23

The directories /tmp and /usr/tmp (later /var/tmp) used to be the dumping ground for everything and everybody. The only protection mechanism for files in these directories is the sticky bit which restricts deletion or renaming of files there to their owners. As marcelm pointed out in a comment, there's in principle nothing that prevents someone to create ...


22

Another reason beside the mentioned BIOS problem is that a separate /boot partition allows the use of a file system for the / volume which the boot loader does not understand (without being limited to block list loading like with lilo).


21

/var/backups is specific to Debian. It is not specified in the FHS, and its use is not documented in Debian policy (See Debian Bug report logs - #122038). The behavior is described in http://ubuntuforums.org/showthread.php?t=1232703. While I agree with @fpmurphy that there is little danger of Debian ever removing your backup files in /var/backup, I think ...


19

In Unix, files (and directories are just files) don't have "names". Links have names, links are entries in a directory that map names to files. You might say, that links give names to files, but note: this implies that a file can have more than one name, since it can have more than one link. Since the root directory is, well, the root directory, there is ...


19

I would place them in /var/log/package_name; it satisfies the principle of least surprise better than /var/opt/package_name/log. I don't have a citation for this; it simply matches where I'd look for logs. I might also forego writing my own log files, and instead log to syslog with an appropriate tag and facility; if I'm looking for clean integration with ...


18

BOOTING IS HARD Booting... well... it really is the hardest part. Every time a computer boots it basically meets itself anew. It acquaints itself with its various parts, and for each one it meets it gains capability. But it has to pull itself up by its own bootstraps, so to speak, from square one every time. When designing a boot process the trick is to ...


18

/tmp is the location for creation of temporary files and directories. It's not usable for storing "well-known names" (i.e. names another process could be aware of without you having to convey the name to it somehow) because nobody has ownership over the namespace; anyone can create files there. As such you generally use it when you have a utility that needs ...


17

Some kind of "update" on this issue: Recently some Linux distributions are merging /bin into /usr/bin and relatedly /lib into /usr/lib. Sometimes also (/usr)/sbin to /usr/bin (Arch Linux). So /usr is expected to be available at the same time as /. The distinction between the two hierarchies is taken to be unnecessary complexity now. The idea was once ...


16

It is a builtin. See man bash for the details of cd and the Bash Manual for a description of builtins: Builtin commands are contained within the shell itself. When the name of a builtin command is used as the first word of a simple command (see Simple Commands), the shell executes the command directly, without invoking another program. Builtin commands are ...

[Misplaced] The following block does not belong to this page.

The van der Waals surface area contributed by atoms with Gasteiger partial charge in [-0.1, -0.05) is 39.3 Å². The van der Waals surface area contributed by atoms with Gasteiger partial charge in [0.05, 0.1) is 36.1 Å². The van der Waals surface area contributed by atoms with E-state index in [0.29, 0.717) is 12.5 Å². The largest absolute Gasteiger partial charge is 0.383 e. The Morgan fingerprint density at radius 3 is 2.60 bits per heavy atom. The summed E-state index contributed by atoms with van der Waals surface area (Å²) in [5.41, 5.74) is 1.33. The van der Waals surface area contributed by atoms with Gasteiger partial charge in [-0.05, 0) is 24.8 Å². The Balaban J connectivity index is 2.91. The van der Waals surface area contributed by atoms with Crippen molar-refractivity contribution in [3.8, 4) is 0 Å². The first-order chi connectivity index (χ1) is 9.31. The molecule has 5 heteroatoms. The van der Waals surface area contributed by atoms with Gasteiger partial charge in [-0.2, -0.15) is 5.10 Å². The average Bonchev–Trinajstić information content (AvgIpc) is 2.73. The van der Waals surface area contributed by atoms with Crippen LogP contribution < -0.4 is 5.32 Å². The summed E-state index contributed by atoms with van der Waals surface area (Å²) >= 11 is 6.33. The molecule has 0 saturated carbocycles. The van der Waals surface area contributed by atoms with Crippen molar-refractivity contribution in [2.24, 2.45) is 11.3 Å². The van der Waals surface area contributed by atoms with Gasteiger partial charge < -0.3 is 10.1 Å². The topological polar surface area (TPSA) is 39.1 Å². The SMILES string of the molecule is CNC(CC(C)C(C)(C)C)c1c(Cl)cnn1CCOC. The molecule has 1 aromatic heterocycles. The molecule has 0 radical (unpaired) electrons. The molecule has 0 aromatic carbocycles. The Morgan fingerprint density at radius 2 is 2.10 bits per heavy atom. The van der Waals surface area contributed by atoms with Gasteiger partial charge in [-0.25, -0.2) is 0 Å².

16

No reason to have both /run and /tmp I think you're right. /tmp is essentially deprecated now we have /run. If your program is in a position to do so (which requires that it was installed as a privileged operation), then nowadays you would use a sub-directory of /run. This is for security reasons. E.g. the CUPS printing daemon does not run as root, but ...


16

You make your own mount point directories. If you want to ask why, I can only point to the great answer by Wouter Verhelst. Internal drives /mnt is a valid place to make your own if you like, and so is /. /mnt may have been used for this purpose by some historical installation systems, as well as for removable media (before /media). It's still valid for ...


15

They have the same purpose and functionality. Every version of UNIX/Linux will handle these directories differently. Historically, before the advent of RAM/swap based filesystems, you had disk-less systems where the / and /usr filesystems would be read-only and /var (variable) would be read-write. The /tmp name would be a symbolic link to /var/tmp. Later,...


15

It's a question of supportability - platform providers have learned from years of experience that if you put binaries in PATH by default, people will come to depend on them being there, and will come to depend on the specific arguments and options they support. By contrast, if something is put in /usr/libexec/ it's a clear indication that it's considered an ...


14

Because Unix and Linux have a decades old tradition of documenting with man pages (and, on GNU systems, info files ...). See man(1), man(7), man-pages(7). BTW, man command and pages are optional (and you won't install them on every Unix system). The file system hierarchy is described in hier(7). It is defined by the Filesystem Hierachy Standard available ...


Only top voted, non community-wiki answers of a minimum length are eligible